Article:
ENTERTAINMENT

What Stopped You From Seeing 'Moonlight'?

17/02/2017 08:50 SAST | Updated 17/02/2017 08:52 SAST

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Critics love “Moonlight,” as does Hollywood. So why aren’t people seeing it?

Look up "Moonlight" online, and you'll be overwhelmed by what you find.

On Rotten Tomatoes, a website that aggregates movie reviews, "Moonlight" is in a three-way tie for the highest rated film released in 2016, with a 98 percent approval rating. It's hard to imagine the immense critical praise being heaped on the film could be any more overwhelming, considering the few small number of negative reviews coming from places like The National Review.

The Philadelphia Inquirer called "Moonlight" "a true American masterpiece and one of the best films of the decade." The Miami Herald described it as "Miami's first bonafide movie masterpiece." The Washington Post labeled it a "perfect film." The Wall Street Journal went with the term "masterpiece ― an overused word, but not the wrong one." The Toronto Star said it was "an entirely fresh example of the power that great movies can exert on our lives," and The Toronto Sun argued it's "so good it may restore your faith in cinema."

The New York Times' A.O. Scott asked more simply, "Is This the Year's Best Movie?" And it just might be. The film already took home Best Motion Picture - Drama at the Golden Globes in January, and it's up for eight awards at the 89th Academy Awards later this month ― Best Picture, Directing, Writing (Adapted Screenplay), Cinematography, Music (Original Score), Actor in a Supporting Role and Actress in a Supporting Role. That's tied with "Arrival" for the second most nominations of this year, and only trails the Academy-tailored LA-based musical "La La Land."

Critics love "Moonlight," as does Hollywood. So why aren't people seeing it?

The film has only pulled in $20 million since it was widely released in November. Considering "Moonlight" was made for less than $5 million, that makes it a certifiable indie success story. But the film still ranks last of the seven films from 2016 with the highest ratings on Rotten Tomatoes. It makes sense that some of the other movies ― like "Zootopia," "La La Land," "Arrival" and "The Jungle Book" ― would out perform "Moonlight" many times over. But Casey Affleck's "Manchester by the Sea" has taken home $45 million so far, more than double "Moonlight." The Western crime thriller "Hell or High Water" has taken home $27 million.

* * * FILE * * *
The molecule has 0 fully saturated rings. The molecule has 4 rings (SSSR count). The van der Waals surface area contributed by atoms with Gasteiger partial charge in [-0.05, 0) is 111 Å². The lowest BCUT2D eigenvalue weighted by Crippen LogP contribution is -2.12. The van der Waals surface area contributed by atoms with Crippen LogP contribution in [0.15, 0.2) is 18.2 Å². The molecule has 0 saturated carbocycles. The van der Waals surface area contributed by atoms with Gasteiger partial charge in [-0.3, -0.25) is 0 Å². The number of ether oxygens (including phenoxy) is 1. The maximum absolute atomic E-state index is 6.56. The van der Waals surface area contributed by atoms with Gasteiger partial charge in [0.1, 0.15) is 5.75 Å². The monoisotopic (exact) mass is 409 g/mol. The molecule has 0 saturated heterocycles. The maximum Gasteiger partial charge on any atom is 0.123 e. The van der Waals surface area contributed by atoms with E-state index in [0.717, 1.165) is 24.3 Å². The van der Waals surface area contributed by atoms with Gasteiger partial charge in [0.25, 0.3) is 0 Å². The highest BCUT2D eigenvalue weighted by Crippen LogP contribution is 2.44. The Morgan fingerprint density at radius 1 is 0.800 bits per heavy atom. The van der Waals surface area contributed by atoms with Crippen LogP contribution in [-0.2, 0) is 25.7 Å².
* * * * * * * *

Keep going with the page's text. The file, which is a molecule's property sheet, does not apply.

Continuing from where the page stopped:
In fact, of the films released within the last year, "Moonlight" ranks 106th at the box office. More people even saw "Zoolander 2."

There are simple reasons that explain why people haven't shown more pronounced interest in seeing one of the most well-regarded movies in years. The film doesn't boast anything close to a bona fide movie star. It's not the kind of movie that convinces readers it must be seen in theaters, either. And it's clear before you see it that the film will be difficult to watch.

Meager distribution is certainly to blame, too. While "Moonlight" reached 1,100 theaters on its best week, it has mostly hovered somewhere between 400-600 theaters since its wide release in late November, significantly less than that which "Manchester by the Sea" received. There are people out there that want to see "Moonlight," and can't.

But many other films that have fit that type of criteria have, nevertheless, performed better at the box office. One year before "Moonlight," for example, the somber and highly rated "Brooklyn" ― made for $11 million ― pulled in $38 million domestically despite just a slightly wider release.

Here is where it feels necessary to address what "Moonlight" is about: a gay, black boy named Chiron, born into extreme poverty in the projects of Miami.

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Chiron’s world is also one white Americans know exist, but have a tendency, whether conscious or subconscious, to try to avoid thinking about.

Chiron's world is a hopeless one. Small and shy, he has little to nothing in terms of structural support. His mother is addicted to crack cocaine. His father is nowhere to be found. At school, only one other child shows even the faintest of interest in him. On the way home, he is harassed or ignored. Inside his small disheveled apartment, he must fill the bathtub with water from the kitchen sink just to clean his body.